Lisa Caswell, director of pharmacy at Redington-Fairview General Hospital in Skowhegan, draws the hospital’s first dose of the Moderna vaccine Dec. 23. Rich Abrahamson/Morning Sentinel file Buy this Photo

SKOWHEGAN — The pharmacy department at Redington-Fairview General Hospital in Skowhegan is preparing for the arrival of the Moderna vaccine for those included in the next phase of the state’s vaccination plan.

Lisa Caswell, the hospital’s director of pharmacy, said Thursday she was not yet sure how many doses the hospital will receive to begin Phase 1B of vaccine distribution, which includes residents 70 or older. She anticipated more information will be available by the end of the week.

She added that medical providers in Phase 1A are continuing to receive the second dose of the vaccine. About half of the providers have received it so far.

In the coming weeks, up to 700 people will have been inoculated. The next phase of the vaccinations includes those 70 or older, adults with high-risk medical conditions and certain front-line workers.

Vaccine distribution at Redington-Fairview began Dec. 23, when pharmacists, nurses and staff from the medical offices were able to receive the hospital’s first doses.

The vaccine was developed by Moderna Inc. and approved by the U.S. Food and Drug Administration a week after states received their first shipments of the Pfizer Inc. vaccine. The Moderna vaccine requires a second dose of the same vaccine at least 28 days after the initial dose.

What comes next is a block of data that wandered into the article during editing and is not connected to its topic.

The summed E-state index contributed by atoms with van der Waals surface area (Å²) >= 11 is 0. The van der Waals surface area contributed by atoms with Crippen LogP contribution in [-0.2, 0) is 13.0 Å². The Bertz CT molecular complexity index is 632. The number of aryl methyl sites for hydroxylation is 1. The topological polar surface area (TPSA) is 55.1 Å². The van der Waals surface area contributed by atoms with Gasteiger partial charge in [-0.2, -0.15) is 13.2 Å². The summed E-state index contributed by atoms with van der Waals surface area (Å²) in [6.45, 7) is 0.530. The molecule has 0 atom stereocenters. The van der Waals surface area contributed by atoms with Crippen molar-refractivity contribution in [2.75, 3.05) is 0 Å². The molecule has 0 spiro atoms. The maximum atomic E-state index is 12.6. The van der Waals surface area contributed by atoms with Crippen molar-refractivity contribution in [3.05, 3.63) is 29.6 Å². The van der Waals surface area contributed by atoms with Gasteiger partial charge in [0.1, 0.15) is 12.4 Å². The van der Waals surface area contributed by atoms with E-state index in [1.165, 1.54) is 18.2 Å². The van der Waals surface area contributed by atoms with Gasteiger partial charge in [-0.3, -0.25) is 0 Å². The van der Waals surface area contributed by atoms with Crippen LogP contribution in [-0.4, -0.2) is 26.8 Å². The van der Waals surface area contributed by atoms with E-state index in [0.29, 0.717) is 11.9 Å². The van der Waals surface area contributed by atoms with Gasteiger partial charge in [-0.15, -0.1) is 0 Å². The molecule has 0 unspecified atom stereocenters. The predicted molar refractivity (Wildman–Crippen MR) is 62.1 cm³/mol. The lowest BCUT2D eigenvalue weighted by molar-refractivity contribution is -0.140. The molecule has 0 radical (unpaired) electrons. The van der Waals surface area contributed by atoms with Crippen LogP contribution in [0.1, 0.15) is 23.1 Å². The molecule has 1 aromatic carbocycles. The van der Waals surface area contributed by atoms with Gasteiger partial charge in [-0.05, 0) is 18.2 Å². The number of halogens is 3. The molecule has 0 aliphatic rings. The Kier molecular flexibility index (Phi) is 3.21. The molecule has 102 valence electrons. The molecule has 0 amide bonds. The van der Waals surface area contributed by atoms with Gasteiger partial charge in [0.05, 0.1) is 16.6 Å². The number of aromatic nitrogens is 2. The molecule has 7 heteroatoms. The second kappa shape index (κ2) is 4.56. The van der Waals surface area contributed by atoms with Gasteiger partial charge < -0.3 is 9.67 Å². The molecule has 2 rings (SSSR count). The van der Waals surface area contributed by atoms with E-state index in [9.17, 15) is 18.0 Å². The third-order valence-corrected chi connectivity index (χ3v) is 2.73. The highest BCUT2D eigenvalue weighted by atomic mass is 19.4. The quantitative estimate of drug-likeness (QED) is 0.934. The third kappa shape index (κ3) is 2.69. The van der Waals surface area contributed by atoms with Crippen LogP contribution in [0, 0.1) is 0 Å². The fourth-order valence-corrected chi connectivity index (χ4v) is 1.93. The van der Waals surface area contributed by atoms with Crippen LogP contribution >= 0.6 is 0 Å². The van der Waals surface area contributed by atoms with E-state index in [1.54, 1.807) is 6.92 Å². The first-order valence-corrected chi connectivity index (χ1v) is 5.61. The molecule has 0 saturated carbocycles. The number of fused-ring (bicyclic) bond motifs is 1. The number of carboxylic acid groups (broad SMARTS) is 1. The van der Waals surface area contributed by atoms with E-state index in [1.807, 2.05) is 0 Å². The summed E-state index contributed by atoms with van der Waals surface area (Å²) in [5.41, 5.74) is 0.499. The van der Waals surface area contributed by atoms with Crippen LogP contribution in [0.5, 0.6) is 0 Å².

The first shipment of the drug in the first phase included 500 doses. Redington-Fairview also offered the vaccine to other health care employees in the community, including dentists and mental health workers, according to Caswell.

Earlier this week, Northern Light Inland Hospital of Waterville held its first community vaccination clinic at Kennebec Valley Community College in Fairfield, where 92 doses of the Moderna vaccine were administered to health care workers and those 70 or older.

Until officials at Redington-Fairview General Hospital know how many doses of vaccine will be available, appointments will not be scheduled, although patients can preregister at the hospital’s website or by telephone. When the vaccine is available, Caswell said, the hospital will contact patient who have preregistered to set up the appointment.

“As long as we have their name, date of birth and phone number, we can reach out when it’s their turn for the next phase,” Caswell said. “We’ll go through the list, make sure they’re in that category and then contact them for an appointment. We’re not going to set up appointments until we know what we’re getting for vaccine.”

Caswell said she had received many calls and emails from community members with questions about the vaccine, including when it will be available.

Caswell, who received the second dose of the vaccine Thursday afternoon, said inoculations have continued to run smoothly a month after they began.

“It is really nice to have the second dose in your arm,” Caswell said. “It’s satisfying. I hope everyone will get to experience it.”

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